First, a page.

Ever since I saw the first Kindle, I've had one big complaint: the screen is way too small. It will never be widely adopted until the screen size approximates a book.
Amazon announced the Kindle-DX, and the screen is as big as a book. (Though they don't have touchscreen keyboards yet, so they're wasting a lot of space, making the thing bigger than a book, but it's looking pretty good.) We have choices.
Unfortunately the price got even worse--up to an outrageous $489 for the new model--but competition and mass production will drive that down in time.
But they're getting the textbook companies on board, which are so expensive that for college students, the economics work. And if they can get a few million people a year to adopt the technology that way, eventually the rest of us will all die off.
The NY Times story led with a puzzling statement:
Most electronic devices are getting smaller. The Kindle electronic book reader from Amazon.com is bucking the trend.
That seems like s gross exageration. The iphone is significantly bigger than most of the cellphones it displaced. Desktop monitors have been growing bigger and bigger for years--and that's the area we're talking about here: the device we use to read. Laptop makers are also coming out with much bigger models.
The truth is that size moves in both directions: We want the smallest possible size that gets the job done without waste, but we can't stand devices that are too small for the job at hand. (For example, hardly anyone wants to read a novel on an iphone, and few were even willing to read the web on a device smaller than that. That size proved just about right for the web and email, at least while we're on the go.)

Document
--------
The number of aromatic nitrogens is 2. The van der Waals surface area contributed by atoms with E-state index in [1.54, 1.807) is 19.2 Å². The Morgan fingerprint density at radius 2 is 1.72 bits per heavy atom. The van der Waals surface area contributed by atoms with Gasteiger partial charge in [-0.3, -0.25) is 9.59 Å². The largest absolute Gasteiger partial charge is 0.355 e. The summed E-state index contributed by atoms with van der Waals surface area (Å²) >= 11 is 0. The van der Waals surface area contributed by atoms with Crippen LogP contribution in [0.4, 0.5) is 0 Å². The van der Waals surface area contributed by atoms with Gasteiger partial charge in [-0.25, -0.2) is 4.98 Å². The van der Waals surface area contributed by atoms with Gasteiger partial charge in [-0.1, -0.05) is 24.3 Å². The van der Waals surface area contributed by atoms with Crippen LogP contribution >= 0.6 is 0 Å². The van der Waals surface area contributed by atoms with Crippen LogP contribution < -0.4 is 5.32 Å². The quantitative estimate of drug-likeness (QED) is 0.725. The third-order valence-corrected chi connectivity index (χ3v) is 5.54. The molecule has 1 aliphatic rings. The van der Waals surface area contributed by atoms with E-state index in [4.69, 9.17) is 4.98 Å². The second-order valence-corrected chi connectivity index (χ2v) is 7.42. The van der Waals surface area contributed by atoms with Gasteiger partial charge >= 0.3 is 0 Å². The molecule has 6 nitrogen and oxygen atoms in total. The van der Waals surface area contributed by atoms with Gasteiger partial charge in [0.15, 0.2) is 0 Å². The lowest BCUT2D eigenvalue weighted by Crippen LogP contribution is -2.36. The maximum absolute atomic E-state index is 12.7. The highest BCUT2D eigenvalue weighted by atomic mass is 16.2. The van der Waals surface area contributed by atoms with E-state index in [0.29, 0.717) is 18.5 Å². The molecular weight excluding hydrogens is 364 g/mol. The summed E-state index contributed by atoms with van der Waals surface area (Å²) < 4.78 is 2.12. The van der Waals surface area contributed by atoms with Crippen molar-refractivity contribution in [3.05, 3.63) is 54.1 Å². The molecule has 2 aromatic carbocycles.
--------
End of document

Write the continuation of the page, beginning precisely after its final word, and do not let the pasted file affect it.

I don't think the DX will ultimately prove the model that will go huge, but we're finally revving up to where ebooks are a reality. They are finally getting good enough, and they finally improving fast. (Compared to the previous decade of glacial change.)
The kindle does finally seem to be igniting things. It has proved, finally, that there is a sizable and growing audience for these things. And there are a lot of competing products coming out of the next year.
Ebooks are finally arriving. How quickly they will push out paper books, no one can really know. My prediction is that they eventually will, but it will be slow. Large numbers of people will never adopt them and will have to die off. And some will live on, like vinyl. (Though we're not THAT far away from vinyl. Will vinyl really live on forever? Paper has been around a lot longer, though, and I can't see it disappearing entirely--or even close in my lifetime.)
As an asthetic choice, I'm agnostic about the future of paper. For me, paper books are still something I like, but that's probably because I grew up with them. If most people 20 or 50 or 100 years from now feel more comfortable with an ebook, then I'm fine with that. I don't think there's an innate superiority of one just because of my upbringing.
The economic impact to our profession, though, could be huge. I'm conflicted over whether ebooks are a good thing for the short- and medium-run. Long-term, I think they're great. If you can take out about 2/3 of the cost of the book, that's amazing.
(Currently, half the cover price goes to the bookseller, though in reality, the big sellers now discount that and give it back to the consumer already. But with ebooks, their cost of operations is much less. There is also no cost to print the book, ship it--often multiple times: to wholesaler, to bookstore--warehouse it. A huge cost to the industry now is returns, with about 1/3 of books being returned. The publisher has to eat the cost of producing these, and pay to ship/warehouse them the first time, and then charged again to process the return. It's a huge cost plowed back into the cost structure of every book. With ebooks, it disappears.)